5. Jamaica Pond
Jamaica Pond, part of the Emerald Necklace since 1892, was formerly a “country” retreat for Bostonians in the summer, and the ice supply for Jamaica Plain Ice Company in the winter. Olmsted made minimal changes to its natural beauty, allowing the glacial kettle pond to shine all on its own. Today, you can relax either on the shore or on the water, courtesy of the public Jamaica Pond Boat House that rents sailboats, rowboats, and kayaks. Pro tip: you must check out the annual Lantern Parade at the end of October for a one-of-a-kind light show.
The Public Garden, Boston Common’s younger sibling, defines “manicured” with its Victorian-inspired flower beds (80+ species), lush grass, appropriately shaggy willows, and geometric topiary. And it was the first public botanical garden in America. However, the duck pond takes center stage as the legendary Swan Boats cruise the tranquil waters and onlookers take selfies on the bridge. (Then there’s the Make Way for Ducklings statues, of course.) But what’s up with the tropical plants, you ask? They’ve been a special feature since the beginning, mostly so that Bostonians (then and now) can see exotic flora right here at home.
Once the Charles was dammed in 1910, the reclaimed land along the river morphed from ugly mud flats to the scenic Esplanade in a few short decades. The three miles of waterfront green space have it all: ball fields, paved paths, comfy grass, sunbathing docks, community boating, lagoons, playgrounds, and photogenic views. But it’s best known for the Hatch Shell and hosting the always incredible Fourth of July festivities. When it’s not crazy with rampant patriotism (USA!!!), the Esplanade is a major fun-in-the-sun magnet whether you want to walk, run, bike, sit, nap, pretend not to stare at sunbathers, whatever.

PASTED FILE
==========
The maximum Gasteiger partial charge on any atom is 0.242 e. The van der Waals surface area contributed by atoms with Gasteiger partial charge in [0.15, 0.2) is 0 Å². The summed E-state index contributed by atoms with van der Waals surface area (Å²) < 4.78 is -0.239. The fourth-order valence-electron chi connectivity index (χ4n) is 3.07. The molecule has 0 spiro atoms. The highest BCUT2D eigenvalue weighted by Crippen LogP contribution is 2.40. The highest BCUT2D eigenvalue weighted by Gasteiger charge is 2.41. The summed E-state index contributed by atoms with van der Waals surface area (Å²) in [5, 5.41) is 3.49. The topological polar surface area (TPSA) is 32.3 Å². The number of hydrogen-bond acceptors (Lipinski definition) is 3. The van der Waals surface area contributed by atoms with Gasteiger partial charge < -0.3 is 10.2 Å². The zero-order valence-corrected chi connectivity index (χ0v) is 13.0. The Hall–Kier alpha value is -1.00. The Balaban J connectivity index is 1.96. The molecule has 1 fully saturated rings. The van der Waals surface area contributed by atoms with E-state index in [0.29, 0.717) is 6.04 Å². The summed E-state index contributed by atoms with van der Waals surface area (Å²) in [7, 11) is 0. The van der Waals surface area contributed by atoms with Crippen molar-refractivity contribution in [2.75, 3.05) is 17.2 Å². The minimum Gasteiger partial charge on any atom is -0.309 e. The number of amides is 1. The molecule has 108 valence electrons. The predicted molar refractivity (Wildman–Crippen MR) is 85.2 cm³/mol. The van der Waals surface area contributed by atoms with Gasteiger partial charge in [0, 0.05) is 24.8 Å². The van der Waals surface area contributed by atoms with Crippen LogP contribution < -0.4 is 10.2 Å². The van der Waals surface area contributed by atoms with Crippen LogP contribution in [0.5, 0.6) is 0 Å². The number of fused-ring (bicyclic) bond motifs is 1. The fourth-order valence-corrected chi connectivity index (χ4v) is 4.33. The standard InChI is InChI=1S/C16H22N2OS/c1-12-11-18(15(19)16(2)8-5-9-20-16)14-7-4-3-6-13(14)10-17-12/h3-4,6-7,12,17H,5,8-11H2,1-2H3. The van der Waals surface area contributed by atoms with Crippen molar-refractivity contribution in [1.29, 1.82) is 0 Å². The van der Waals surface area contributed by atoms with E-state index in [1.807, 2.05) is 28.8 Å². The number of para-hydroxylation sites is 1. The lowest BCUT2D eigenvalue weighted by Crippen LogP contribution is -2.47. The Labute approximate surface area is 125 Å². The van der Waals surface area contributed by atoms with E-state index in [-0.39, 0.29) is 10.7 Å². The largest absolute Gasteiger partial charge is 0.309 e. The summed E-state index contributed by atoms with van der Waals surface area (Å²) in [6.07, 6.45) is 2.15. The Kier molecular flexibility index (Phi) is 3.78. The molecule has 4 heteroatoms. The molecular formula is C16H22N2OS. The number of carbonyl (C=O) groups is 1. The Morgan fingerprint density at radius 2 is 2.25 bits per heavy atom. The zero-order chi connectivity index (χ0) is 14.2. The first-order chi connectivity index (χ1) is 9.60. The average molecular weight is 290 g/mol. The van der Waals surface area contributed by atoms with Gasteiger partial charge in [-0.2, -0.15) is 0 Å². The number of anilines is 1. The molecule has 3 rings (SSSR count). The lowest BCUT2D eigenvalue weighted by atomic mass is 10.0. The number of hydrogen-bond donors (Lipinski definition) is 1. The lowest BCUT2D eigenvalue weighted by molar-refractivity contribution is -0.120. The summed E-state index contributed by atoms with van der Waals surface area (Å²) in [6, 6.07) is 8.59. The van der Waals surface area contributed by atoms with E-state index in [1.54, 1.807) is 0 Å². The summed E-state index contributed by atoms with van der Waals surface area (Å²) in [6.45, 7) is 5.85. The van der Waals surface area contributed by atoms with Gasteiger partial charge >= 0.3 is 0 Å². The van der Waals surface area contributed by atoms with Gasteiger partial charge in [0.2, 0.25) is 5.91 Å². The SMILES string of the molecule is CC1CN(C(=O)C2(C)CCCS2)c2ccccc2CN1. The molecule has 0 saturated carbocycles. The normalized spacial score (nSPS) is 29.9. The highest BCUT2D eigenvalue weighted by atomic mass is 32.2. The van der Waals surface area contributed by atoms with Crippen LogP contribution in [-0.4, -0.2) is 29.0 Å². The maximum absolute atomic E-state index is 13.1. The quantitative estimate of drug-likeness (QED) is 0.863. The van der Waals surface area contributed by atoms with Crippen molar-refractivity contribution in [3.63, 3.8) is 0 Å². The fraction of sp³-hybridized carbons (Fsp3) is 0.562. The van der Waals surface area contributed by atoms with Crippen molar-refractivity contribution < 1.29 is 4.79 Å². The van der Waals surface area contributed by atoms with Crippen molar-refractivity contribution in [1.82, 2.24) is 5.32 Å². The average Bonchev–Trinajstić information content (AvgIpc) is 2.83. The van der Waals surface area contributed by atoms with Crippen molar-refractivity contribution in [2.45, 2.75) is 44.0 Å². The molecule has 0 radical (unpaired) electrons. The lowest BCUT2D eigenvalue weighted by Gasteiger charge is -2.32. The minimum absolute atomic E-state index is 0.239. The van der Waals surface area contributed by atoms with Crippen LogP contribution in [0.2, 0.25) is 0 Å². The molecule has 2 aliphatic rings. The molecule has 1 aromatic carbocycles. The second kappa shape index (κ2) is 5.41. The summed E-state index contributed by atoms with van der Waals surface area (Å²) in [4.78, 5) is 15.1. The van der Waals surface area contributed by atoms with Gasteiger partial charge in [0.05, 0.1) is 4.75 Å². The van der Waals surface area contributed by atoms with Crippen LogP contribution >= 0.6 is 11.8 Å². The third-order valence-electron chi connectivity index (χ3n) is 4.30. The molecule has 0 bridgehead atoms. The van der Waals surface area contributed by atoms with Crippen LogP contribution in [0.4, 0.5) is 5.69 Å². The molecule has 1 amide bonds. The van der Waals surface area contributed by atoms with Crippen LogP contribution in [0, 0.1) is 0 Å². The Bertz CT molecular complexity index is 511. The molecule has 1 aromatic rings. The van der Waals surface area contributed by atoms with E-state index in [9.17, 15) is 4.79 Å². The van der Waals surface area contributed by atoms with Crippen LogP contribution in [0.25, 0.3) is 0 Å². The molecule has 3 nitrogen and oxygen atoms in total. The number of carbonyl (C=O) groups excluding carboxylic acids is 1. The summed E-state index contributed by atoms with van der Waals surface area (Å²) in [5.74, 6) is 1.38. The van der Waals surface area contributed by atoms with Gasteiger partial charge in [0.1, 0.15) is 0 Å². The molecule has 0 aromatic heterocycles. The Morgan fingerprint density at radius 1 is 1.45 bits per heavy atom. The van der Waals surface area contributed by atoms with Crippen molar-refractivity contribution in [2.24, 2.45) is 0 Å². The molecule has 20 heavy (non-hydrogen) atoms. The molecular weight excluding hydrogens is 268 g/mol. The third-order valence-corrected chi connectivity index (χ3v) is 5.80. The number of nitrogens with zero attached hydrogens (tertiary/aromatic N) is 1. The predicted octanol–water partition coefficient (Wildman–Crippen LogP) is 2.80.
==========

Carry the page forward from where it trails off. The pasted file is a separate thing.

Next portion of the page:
Jamaica Plain and Roslindale
Owned by Boston but leased to Harvard (for 1,000 years), Arnold Arboretum is one of the finest jewels in the Emerald Necklace. Sixteen-plus horticulturalists, arborists, technicians, and gardeners meticulously maintain the 14,980 plants spread over 281 acres, and log them into one giant searchable online inventory. From the tiny bonsais to the mighty oaks, the Arboretum is easy on the eyes no matter where you look. Be sure to visit on the second Sunday of May, aka Lilac Sunday, for the annual party honoring the renowned lilac trees. (Plus, it’s the only day it allows picnics.)
The first/oldest public park in the country, the Common is pretty much the great granddad of ALL urban American green spaces. (You’re welcome, other cities.) Spanning 50 acres, the 381-year-old park still provides relief from the proverbial concrete jungle via shady trees, rolling hills, grassy meadows, playgrounds, fields, and tennis courts. And it keeps things real 24-7/365 with “swimming” and ice skating at the Frog Pond, as well as a ton of festivals and events, like Shakespeare on the Common. Major points of interest include the Soldiers and Sailors Monument, the Robert Gould Shaw Memorial, historic Central Burying Ground, and Brewer Fountain. Fun fact: the Oneida Football Monument (in the middle of the park) commemorates the site of the first organized football games in America, circa 1862. (Again, you’re welcome.)